And the following query:
SELECT `;`.`*`.`.` FROM `;`.`*`;
is valid as well. So are the following:
DROP DATABASE IF EXISTS `;`; CREATE DATABASE `;`; CREATE TABLE `;`.`*` (`.` INT); CREATE TABLE `;`.```` (`.` INT); CREATE TABLE `;`.`$(ls)` (`.` INT);
So, on my Linux machine:
root@mymachine:/usr/local/mysql/data# ls -l total 30172 drwx------ 2 mysql mysql 4096 2009-01-11 08:00 ; -rw-rw---- 1 mysql mysql 18874368 2009-01-09 19:08 ibdata1 -rw-rw---- 1 mysql mysql 5242880 2009-01-09 19:08 ib_logfile0 -rw-rw---- 1 mysql mysql 5242880 2009-01-09 19:08 ib_logfile1 drwxr-x--- 2 mysql mysql 4096 2008-12-09 11:38 mysql -rw-rw---- 1 mysql mysql 1423612 2009-01-11 08:00 mysql-bin.000001 -rw-rw---- 1 mysql mysql 19 2009-01-04 09:05 mysql-bin.index drwx------ 2 mysql mysql 4096 2008-12-21 13:58 sakila -rw-rw---- 1 mysql root 9783 2009-01-04 09:05 mymachine.err -rw-rw---- 1 mysql mysql 6 2009-01-04 09:05 mymachine .pid drwx------ 2 mysql mysql 4096 2009-01-04 08:30 world
root@mymachine:/usr/local/mysql/data# cd ; root@mymachine:~#
root@mymachine:~# cd - /usr/local/mysql/data root@mymachine:/usr/local/mysql/data# cd ";" root@mymachine:/usr/local/mysql/data/;#
root@mymachine:/usr/local/mysql/data/;# ls -l *.frm -rw-rw---- 1 mysql mysql 8554 2009-01-11 08:00 `.frm -rw-rw---- 1 mysql mysql 8554 2009-01-11 08:00 *.frm -rw-rw---- 1 mysql mysql 8554 2009-01-11 08:00 $(ls).frm
Oh, sorry, I meant:
root@mymachine:/usr/local/mysql/data/;# ls -l "*".frm -rw-rw---- 1 mysql mysql 8554 2009-01-11 08:00 *.frm
As a nice surprise, though, the dot (.) is not allowed in database or table names (but is allowed in column names). Nor are the slash (/) and backslash (\). Look here for more on this.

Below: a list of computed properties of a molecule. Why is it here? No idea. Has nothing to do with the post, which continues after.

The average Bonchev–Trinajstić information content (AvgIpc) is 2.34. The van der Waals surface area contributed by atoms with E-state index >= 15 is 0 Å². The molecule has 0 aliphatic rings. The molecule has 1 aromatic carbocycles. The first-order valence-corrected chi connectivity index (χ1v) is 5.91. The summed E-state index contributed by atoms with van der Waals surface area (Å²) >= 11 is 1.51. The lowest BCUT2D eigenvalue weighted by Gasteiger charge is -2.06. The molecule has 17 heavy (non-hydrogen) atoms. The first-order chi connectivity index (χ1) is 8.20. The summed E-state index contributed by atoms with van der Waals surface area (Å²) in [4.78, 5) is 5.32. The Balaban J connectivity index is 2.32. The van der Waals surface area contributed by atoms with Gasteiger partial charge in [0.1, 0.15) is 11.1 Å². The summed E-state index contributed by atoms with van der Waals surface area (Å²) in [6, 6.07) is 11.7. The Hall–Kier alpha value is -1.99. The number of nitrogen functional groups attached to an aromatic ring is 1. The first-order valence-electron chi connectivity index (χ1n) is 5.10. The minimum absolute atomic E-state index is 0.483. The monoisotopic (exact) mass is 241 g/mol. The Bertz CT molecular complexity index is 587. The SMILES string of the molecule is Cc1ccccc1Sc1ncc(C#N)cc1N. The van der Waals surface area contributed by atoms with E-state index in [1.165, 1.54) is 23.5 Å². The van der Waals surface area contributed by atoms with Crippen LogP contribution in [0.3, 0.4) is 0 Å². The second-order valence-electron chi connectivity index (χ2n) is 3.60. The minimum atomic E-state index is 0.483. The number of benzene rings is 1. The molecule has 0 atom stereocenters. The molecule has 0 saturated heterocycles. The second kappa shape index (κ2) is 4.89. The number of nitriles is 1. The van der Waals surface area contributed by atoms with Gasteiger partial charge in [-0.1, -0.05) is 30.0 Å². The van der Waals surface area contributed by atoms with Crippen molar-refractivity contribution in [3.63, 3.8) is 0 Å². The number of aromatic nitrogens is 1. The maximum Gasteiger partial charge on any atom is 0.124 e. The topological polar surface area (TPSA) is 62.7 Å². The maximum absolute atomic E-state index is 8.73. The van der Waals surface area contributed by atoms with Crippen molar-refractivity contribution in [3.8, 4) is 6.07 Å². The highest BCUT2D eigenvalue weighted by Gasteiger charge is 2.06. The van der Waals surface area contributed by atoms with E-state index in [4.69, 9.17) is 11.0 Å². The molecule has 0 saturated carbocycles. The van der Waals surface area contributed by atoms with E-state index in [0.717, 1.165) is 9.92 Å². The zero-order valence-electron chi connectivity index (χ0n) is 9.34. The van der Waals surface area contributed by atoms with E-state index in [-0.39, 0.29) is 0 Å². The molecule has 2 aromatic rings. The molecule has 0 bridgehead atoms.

Support for non English naming
I kinda new about this all along, but never thought of the consequences. It's nice to have a relaxed naming rule (I can even name my tables in Hebrew if I like), but "nice" doesn't always play along with "practical".
As a Hebrew speaker, I repeatedly encounter issues with using my language. In many applications Hebrew encoding is not supported (many times even UTF8 isn't). Not to mention the fact that Hebrew is written from right to left. On many occasion I was irritated by the lack of support for non-English or non-ASCII characters.
But not always and not everywhere. I've had my share of programming languages, and, to be honest, I never expected my programming language to support UTF8 encoding for function names, variables, modules, packages or whatever. Using "a-zA-Z0-9_" is just fine. Many people who are not well familiar with English just name their variables in their native language, but written with English characters. This works well till you get someone from outside the country, who doesn't speak the language and does not understand (nor can pronounce, nor has the matching keyboard layout or knows how to use it) the names.
In the same way, I have no wish for my table names to be named in Hebrew, German or Japanese names. English is just fine.
Using non-letter characters just adds to the mess. Popular "command" characters such as '~', ',', ':', ';', '*', '?', '(', '$' are better left alone. They don't belong in database or table names (mapped to file names) or column names (internally handled by MySQL).
English has become the de-facto computer world language. Programming languages, file systems, TCP/IP protocols, SQL: everything "speaks" English.
There's another aspect, though: security. It may sound silly, but you can actually write complete scripts in a table's name! Not wanting to give the wrong idea, I'm not presenting some table names which can wreak havoc on your machine if used improperly.
But think about it: don't we all use a couple of scripts which backup/clean/automate some stuff for us? Don't these scripts just go ahead and read some table names, then do stuff on those tables? How well do they trust table names?